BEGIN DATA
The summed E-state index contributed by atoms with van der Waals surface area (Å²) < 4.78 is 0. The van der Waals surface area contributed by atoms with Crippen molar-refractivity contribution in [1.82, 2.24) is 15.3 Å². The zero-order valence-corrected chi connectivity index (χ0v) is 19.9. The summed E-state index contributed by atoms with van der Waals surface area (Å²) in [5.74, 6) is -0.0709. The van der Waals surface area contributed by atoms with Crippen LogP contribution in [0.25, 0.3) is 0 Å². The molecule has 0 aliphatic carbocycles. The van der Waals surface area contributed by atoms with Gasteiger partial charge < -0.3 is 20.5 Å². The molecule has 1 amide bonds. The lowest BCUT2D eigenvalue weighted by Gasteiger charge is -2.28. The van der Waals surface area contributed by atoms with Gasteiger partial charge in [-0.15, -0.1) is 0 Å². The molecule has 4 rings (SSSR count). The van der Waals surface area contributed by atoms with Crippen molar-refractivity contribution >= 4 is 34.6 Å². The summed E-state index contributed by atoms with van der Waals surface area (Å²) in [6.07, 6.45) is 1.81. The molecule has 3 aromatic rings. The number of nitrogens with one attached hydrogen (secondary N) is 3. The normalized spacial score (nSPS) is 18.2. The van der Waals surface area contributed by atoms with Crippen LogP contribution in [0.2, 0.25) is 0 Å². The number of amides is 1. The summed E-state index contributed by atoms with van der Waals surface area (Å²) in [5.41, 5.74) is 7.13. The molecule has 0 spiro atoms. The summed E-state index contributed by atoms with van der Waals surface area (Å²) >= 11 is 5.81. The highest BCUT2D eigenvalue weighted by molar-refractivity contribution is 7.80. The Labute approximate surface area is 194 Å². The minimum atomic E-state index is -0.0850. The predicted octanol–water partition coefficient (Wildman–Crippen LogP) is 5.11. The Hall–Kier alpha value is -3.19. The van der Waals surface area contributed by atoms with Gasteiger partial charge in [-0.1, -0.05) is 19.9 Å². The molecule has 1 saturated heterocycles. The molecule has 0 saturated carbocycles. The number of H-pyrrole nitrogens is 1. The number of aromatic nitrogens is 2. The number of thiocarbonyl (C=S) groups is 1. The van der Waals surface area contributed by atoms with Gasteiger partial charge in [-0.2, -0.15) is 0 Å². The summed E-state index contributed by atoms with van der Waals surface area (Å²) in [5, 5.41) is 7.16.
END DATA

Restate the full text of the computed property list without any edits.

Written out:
The summed E-state index contributed by atoms with van der Waals surface area (Å²) < 4.78 is 0. The van der Waals surface area contributed by atoms with Crippen molar-refractivity contribution in [1.82, 2.24) is 15.3 Å². The zero-order valence-corrected chi connectivity index (χ0v) is 19.9. The summed E-state index contributed by atoms with van der Waals surface area (Å²) in [5.74, 6) is -0.0709. The van der Waals surface area contributed by atoms with Crippen LogP contribution in [0.25, 0.3) is 0 Å². The molecule has 0 aliphatic carbocycles. The van der Waals surface area contributed by atoms with Gasteiger partial charge < -0.3 is 20.5 Å². The molecule has 1 amide bonds. The lowest BCUT2D eigenvalue weighted by Gasteiger charge is -2.28. The van der Waals surface area contributed by atoms with Gasteiger partial charge in [-0.15, -0.1) is 0 Å². The molecule has 4 rings (SSSR count). The van der Waals surface area contributed by atoms with Crippen molar-refractivity contribution >= 4 is 34.6 Å². The summed E-state index contributed by atoms with van der Waals surface area (Å²) in [6.07, 6.45) is 1.81. The molecule has 3 aromatic rings. The number of nitrogens with one attached hydrogen (secondary N) is 3. The normalized spacial score (nSPS) is 18.2. The van der Waals surface area contributed by atoms with Crippen LogP contribution in [0.2, 0.25) is 0 Å². The number of amides is 1. The summed E-state index contributed by atoms with van der Waals surface area (Å²) in [5.41, 5.74) is 7.13. The molecule has 0 spiro atoms. The summed E-state index contributed by atoms with van der Waals surface area (Å²) >= 11 is 5.81. The highest BCUT2D eigenvalue weighted by molar-refractivity contribution is 7.80. The Labute approximate surface area is 194 Å². The minimum atomic E-state index is -0.0850. The predicted octanol–water partition coefficient (Wildman–Crippen LogP) is 5.11. The Hall–Kier alpha value is -3.19. The van der Waals surface area contributed by atoms with Gasteiger partial charge in [-0.1, -0.05) is 19.9 Å². The molecule has 1 saturated heterocycles. The molecule has 0 saturated carbocycles. The number of H-pyrrole nitrogens is 1. The number of aromatic nitrogens is 2. The number of thiocarbonyl (C=S) groups is 1. The van der Waals surface area contributed by atoms with Gasteiger partial charge in [-0.2, -0.15) is 0 Å². The summed E-state index contributed by atoms with van der Waals surface area (Å²) in [5, 5.41) is 7.16.